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Wednesday, 21 December 2016
The Vegetarian by Han Kang
What We Thought: The Vegetarian, winner of the 2016 Man Booker International, is one of the strangest, most compelling books I have read for a long time.
The story revolves around a Korean woman, Yeong-hye, who decides to become a vegetarian – something still comparatively rare in that country. Her family’s extreme reaction to what they see as her subversive decision drives her progressively into a shadow world that eventually is indistinguishable from madness.
Yet we almost never privy to Yeong-hye’s point of view, seeing her, in the course of three successive narratives, from through the eyes of her austere husband, her artistic brother in law, and lastly her sister. The spare language of Deborah Smith’s translation works exceptionally well here. The lack of emotion in the husband’s narrative serves to heighten our empathy for Yeong-hye. The artistic obsession of the brother-in-law is initially more beguiling, but ultimately just as self-obsessed. It is only through the sister’s narrative that we begin to touch on what has shaped Yeong-hye.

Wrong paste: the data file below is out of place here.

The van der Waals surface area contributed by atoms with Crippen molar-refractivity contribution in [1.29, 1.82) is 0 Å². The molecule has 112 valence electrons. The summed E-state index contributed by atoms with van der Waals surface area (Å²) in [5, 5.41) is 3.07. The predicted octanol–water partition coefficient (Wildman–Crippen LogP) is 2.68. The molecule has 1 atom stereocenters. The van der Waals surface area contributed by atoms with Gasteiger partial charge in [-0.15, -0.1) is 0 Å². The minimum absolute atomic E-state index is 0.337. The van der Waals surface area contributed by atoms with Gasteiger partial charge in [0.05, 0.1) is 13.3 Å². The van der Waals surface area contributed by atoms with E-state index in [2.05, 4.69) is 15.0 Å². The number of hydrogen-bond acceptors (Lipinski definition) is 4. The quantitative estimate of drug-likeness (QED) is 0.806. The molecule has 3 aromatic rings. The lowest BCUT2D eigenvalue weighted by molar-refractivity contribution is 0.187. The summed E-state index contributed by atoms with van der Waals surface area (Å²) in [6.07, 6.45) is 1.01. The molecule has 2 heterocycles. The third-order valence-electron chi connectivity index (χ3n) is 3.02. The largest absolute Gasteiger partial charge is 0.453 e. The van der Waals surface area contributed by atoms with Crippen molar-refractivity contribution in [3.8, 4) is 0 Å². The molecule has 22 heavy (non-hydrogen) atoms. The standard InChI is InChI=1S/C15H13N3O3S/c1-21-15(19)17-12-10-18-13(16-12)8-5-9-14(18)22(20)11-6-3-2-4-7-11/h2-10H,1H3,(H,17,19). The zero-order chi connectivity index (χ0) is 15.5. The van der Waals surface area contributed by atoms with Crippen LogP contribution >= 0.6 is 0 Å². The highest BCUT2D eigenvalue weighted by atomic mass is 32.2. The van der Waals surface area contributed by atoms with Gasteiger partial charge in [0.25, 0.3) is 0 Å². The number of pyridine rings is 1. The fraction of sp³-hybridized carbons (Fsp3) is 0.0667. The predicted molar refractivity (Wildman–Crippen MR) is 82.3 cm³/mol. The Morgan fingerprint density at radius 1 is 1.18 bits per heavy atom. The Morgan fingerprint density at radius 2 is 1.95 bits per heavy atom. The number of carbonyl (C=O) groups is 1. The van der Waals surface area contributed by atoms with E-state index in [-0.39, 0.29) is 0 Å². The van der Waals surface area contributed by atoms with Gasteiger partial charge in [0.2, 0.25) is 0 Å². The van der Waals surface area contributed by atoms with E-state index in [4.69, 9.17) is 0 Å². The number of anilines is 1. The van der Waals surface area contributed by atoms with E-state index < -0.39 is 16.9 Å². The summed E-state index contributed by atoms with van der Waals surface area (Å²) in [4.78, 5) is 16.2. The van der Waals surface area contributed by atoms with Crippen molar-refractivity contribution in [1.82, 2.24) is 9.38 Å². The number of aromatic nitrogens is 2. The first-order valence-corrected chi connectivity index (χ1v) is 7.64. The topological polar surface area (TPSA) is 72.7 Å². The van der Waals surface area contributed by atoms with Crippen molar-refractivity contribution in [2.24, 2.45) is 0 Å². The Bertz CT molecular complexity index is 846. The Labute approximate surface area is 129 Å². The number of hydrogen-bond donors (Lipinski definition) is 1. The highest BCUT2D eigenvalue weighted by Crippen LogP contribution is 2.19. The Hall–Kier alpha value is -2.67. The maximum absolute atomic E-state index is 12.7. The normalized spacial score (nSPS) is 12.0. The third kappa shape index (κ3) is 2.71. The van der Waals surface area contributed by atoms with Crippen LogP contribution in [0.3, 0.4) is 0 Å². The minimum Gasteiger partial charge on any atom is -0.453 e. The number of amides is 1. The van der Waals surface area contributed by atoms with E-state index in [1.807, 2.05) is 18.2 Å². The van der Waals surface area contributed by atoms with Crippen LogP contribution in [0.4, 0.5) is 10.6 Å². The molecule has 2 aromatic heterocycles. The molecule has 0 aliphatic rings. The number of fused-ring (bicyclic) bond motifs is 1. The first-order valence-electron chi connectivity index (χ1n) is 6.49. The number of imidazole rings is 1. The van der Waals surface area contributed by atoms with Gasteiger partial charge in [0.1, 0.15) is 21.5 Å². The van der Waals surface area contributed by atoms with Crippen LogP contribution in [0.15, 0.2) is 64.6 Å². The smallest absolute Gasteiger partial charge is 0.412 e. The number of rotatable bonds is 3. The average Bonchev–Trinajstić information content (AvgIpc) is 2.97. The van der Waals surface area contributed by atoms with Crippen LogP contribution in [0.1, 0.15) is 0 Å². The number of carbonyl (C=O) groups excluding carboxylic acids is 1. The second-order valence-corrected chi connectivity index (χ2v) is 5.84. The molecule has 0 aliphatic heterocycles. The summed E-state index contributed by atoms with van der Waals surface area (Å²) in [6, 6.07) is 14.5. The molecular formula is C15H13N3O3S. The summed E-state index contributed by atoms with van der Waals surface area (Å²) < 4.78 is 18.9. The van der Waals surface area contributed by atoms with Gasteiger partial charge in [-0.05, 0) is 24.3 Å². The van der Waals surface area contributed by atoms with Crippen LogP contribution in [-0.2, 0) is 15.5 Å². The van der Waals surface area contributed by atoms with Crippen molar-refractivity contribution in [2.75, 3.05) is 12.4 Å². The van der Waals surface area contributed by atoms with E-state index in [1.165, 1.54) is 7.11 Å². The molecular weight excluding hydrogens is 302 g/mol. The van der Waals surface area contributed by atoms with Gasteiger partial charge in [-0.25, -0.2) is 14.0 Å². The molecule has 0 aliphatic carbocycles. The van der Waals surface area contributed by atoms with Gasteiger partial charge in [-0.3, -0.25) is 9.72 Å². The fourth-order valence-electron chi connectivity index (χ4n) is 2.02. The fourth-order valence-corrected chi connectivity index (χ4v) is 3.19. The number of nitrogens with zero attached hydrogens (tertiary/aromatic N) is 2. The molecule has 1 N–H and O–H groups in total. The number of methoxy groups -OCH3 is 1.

Like Alex Pheby’s Playthings, The Vegetarian examines the psychological consequences of a living in a male dominated society. And like Margaret Atwood’s The Edible Woman, it uses food as a metaphor for the female condition.
By the end of the novel, though, I began to suspect another underlying metaphor. Could it be that the two sisters represent the two divided halves of Korea, North and South? Could the father represent the brutal Japanese regime that governed Korea from 1910-1945? Are the husband and brother-in-law personifications of two forms of corrupt government – one more openly more cruel than that other, but both guilty, in one way or another, of raping their country?
This may be me overthinking things, as I can’t find any other reviewers who have made this interpretation.
You’ll Enjoy This If You Loved: Playthings by Alex Pheby, The Edible Woman by Margaret Atwood, The Gospel According to Cane by Courttia Newland
Avoid If You Dislike: Brutal, dispassionate accounts of violence; frank exploration of mental illness
Perfect Accompaniment: Lotus leaf rice and vegetarian kimchi
Genre: Literary Fiction, Fiction in Translation
Available on Amazon